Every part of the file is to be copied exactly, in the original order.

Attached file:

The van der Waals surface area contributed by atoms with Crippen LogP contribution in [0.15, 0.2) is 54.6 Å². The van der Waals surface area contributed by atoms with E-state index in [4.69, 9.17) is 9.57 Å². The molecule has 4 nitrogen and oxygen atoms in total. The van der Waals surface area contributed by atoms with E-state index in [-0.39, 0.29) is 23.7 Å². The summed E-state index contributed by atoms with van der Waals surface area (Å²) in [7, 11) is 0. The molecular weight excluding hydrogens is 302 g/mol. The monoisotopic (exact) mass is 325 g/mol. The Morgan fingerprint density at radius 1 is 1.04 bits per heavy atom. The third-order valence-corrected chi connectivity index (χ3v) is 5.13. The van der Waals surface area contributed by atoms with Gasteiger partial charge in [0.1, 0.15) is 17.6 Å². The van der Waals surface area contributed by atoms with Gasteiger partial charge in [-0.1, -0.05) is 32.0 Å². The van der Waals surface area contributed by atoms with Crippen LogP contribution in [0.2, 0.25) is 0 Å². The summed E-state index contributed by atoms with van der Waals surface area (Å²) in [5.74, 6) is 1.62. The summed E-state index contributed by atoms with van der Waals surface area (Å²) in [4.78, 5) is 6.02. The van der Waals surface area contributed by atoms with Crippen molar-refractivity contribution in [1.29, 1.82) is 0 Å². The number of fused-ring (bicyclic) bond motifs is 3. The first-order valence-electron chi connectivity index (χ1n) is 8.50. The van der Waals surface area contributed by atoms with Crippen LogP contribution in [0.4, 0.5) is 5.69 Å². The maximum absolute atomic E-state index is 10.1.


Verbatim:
The van der Waals surface area contributed by atoms with Crippen LogP contribution in [0.15, 0.2) is 54.6 Å². The van der Waals surface area contributed by atoms with E-state index in [4.69, 9.17) is 9.57 Å². The molecule has 4 nitrogen and oxygen atoms in total. The van der Waals surface area contributed by atoms with E-state index in [-0.39, 0.29) is 23.7 Å². The summed E-state index contributed by atoms with van der Waals surface area (Å²) in [7, 11) is 0. The molecular weight excluding hydrogens is 302 g/mol. The monoisotopic (exact) mass is 325 g/mol. The Morgan fingerprint density at radius 1 is 1.04 bits per heavy atom. The third-order valence-corrected chi connectivity index (χ3v) is 5.13. The van der Waals surface area contributed by atoms with Gasteiger partial charge in [0.1, 0.15) is 17.6 Å². The van der Waals surface area contributed by atoms with Gasteiger partial charge in [-0.1, -0.05) is 32.0 Å². The van der Waals surface area contributed by atoms with Crippen LogP contribution in [0.2, 0.25) is 0 Å². The summed E-state index contributed by atoms with van der Waals surface area (Å²) in [5.74, 6) is 1.62. The summed E-state index contributed by atoms with van der Waals surface area (Å²) in [4.78, 5) is 6.02. The van der Waals surface area contributed by atoms with Crippen molar-refractivity contribution in [1.29, 1.82) is 0 Å². The number of fused-ring (bicyclic) bond motifs is 3. The first-order valence-electron chi connectivity index (χ1n) is 8.50. The van der Waals surface area contributed by atoms with Crippen LogP contribution in [0.4, 0.5) is 5.69 Å². The maximum absolute atomic E-state index is 10.1.